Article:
Gibson excelled in three sports during his senior year of high school.

He participated in baseball, basketball, and track.

He was selected for the basketball All-State team during his senior year.

Gibson started working as a starting pitcher full-time in 1961.

He also developed a reputation for scaring rival hitters and being fiercely competitive.

Gibson left the MLB in 1975, and in 1981, he was admitted to the Baseball Hall of Fame.

Sadly, on October 2, 2020, this famous athlete passed away from pancreatic cancer.

5. Babe Didrikson Zaharias

Babe Didrikson Zaharias, the only female athlete on the list, is ranked fifth.

She excelled in golf, basketball, and track & field.

She is recognized as one of the best athletes of all time and was born on June 26, 1911.

Zaharias is most well-known for her accomplishments in track and golf.

She had exceptional athletic ability and was a skilled seamstress.

But it was in track and field that she first rose to fame.

At the 1932 Los Angeles Olympics, Zaharias broke four world records while taking home two gold and one silver in the track and field competition.

She is the first athlete, male or female, to have captured individual Olympic medals in three different track and field running, throwing, and jumping competitions.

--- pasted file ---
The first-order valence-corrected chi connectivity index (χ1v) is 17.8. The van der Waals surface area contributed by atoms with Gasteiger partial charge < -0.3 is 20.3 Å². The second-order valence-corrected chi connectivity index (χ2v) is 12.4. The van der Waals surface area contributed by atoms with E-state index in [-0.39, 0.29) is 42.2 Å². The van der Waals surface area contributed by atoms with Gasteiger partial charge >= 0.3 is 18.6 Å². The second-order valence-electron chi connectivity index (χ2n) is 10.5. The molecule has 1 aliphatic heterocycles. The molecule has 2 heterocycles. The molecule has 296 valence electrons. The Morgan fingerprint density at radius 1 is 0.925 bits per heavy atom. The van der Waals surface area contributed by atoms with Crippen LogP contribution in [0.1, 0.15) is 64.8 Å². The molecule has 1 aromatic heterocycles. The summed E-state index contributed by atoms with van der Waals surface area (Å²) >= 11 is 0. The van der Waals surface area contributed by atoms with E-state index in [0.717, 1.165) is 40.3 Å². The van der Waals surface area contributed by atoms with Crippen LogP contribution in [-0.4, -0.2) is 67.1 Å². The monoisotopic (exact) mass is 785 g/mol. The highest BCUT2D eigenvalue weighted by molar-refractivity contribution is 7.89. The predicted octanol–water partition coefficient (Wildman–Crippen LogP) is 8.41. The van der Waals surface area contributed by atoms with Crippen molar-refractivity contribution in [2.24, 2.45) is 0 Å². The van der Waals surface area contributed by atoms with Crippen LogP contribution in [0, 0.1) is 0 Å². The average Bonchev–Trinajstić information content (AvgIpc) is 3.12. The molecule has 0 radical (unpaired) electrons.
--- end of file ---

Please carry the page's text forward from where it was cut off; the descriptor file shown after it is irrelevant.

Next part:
Later, in 1935, Zaharias started playing golf.

Despite being a latecomer, she quickly gained recognition for her skill as a golfer.

As a professional golfer, she won 10 major titles from the Ladies Professional Gold Association.

The first woman to try to qualify for the U.S. Open was Zaharias, but her application was turned down.

On September 27, 1956, this all-around outstanding athlete went away at the age of 45.

4. Bo Jackson

Bo Jackson played football and baseball professionally in the past.

The 59-year-old is the only athlete in professional sports history to be selected to both the baseball and the football All-Star teams.

Jackson participated in baseball and college football during his first year of study.

He was chosen by the New York Yankees in the second round of the 1982 MLB draft before attending Auburn University.

Jackson, though, decided to go to college. He received the Heisman Trophy in 1985 while still in college.

He was chosen first overall in the 1986 NFL draft by MLB team Kansas City.

He was also chosen by the Tampa Bay Buccaneers in the 1986 NFL Draft.

Jackson decided to play baseball and join Kansas City.

He joined the Los Angeles Raiders in 1987, where he made his NFL debut.

Jackson’s football career was halted in 1991 by a hip injury, while his baseball career came to an end in 1994.

He is now regarded as one of the best athletes of all time thanks to his incredible accomplishments.

3. Deion Sanders

Deion Sanders, a former player, and current football coach is ranked third among the top two-sport athletes.

The 55-year-old player known as “Prime Time” and “Neon Deion” played in the NFL for 14 seasons and the MLB for nine.

Sanders played football, baseball, and track while a student at Florida State University.